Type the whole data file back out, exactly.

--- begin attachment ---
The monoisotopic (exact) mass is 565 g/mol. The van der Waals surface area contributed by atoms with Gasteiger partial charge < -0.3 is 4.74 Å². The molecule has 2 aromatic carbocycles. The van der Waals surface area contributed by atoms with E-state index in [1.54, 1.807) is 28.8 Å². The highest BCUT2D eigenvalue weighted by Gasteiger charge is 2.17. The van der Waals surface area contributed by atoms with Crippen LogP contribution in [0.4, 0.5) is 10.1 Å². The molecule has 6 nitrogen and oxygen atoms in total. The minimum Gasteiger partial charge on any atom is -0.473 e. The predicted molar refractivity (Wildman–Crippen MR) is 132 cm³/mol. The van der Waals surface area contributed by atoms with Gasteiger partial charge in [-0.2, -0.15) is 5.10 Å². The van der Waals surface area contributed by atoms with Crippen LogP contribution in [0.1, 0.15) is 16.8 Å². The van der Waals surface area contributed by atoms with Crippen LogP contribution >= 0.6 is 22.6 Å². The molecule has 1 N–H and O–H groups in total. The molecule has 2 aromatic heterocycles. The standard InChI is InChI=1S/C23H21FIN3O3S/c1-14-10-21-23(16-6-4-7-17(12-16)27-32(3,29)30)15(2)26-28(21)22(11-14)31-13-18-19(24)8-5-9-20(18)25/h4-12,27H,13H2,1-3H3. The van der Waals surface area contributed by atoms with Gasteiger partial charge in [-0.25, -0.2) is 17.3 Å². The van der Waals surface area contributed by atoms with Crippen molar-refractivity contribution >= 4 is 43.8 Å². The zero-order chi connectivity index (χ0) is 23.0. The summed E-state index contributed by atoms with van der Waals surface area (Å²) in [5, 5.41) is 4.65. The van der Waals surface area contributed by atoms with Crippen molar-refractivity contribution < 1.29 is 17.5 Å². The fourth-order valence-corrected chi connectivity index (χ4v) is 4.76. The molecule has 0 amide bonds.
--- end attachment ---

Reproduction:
The monoisotopic (exact) mass is 565 g/mol. The van der Waals surface area contributed by atoms with Gasteiger partial charge < -0.3 is 4.74 Å². The molecule has 2 aromatic carbocycles. The van der Waals surface area contributed by atoms with E-state index in [1.54, 1.807) is 28.8 Å². The highest BCUT2D eigenvalue weighted by Gasteiger charge is 2.17. The van der Waals surface area contributed by atoms with Crippen LogP contribution in [0.4, 0.5) is 10.1 Å². The molecule has 6 nitrogen and oxygen atoms in total. The minimum Gasteiger partial charge on any atom is -0.473 e. The predicted molar refractivity (Wildman–Crippen MR) is 132 cm³/mol. The van der Waals surface area contributed by atoms with Gasteiger partial charge in [-0.2, -0.15) is 5.10 Å². The van der Waals surface area contributed by atoms with Crippen LogP contribution in [0.1, 0.15) is 16.8 Å². The van der Waals surface area contributed by atoms with Crippen LogP contribution >= 0.6 is 22.6 Å². The molecule has 1 N–H and O–H groups in total. The molecule has 2 aromatic heterocycles. The standard InChI is InChI=1S/C23H21FIN3O3S/c1-14-10-21-23(16-6-4-7-17(12-16)27-32(3,29)30)15(2)26-28(21)22(11-14)31-13-18-19(24)8-5-9-20(18)25/h4-12,27H,13H2,1-3H3. The van der Waals surface area contributed by atoms with Gasteiger partial charge in [-0.25, -0.2) is 17.3 Å². The van der Waals surface area contributed by atoms with Crippen molar-refractivity contribution >= 4 is 43.8 Å². The zero-order chi connectivity index (χ0) is 23.0. The summed E-state index contributed by atoms with van der Waals surface area (Å²) in [5, 5.41) is 4.65. The van der Waals surface area contributed by atoms with Crippen molar-refractivity contribution < 1.29 is 17.5 Å². The fourth-order valence-corrected chi connectivity index (χ4v) is 4.76. The molecule has 0 amide bonds.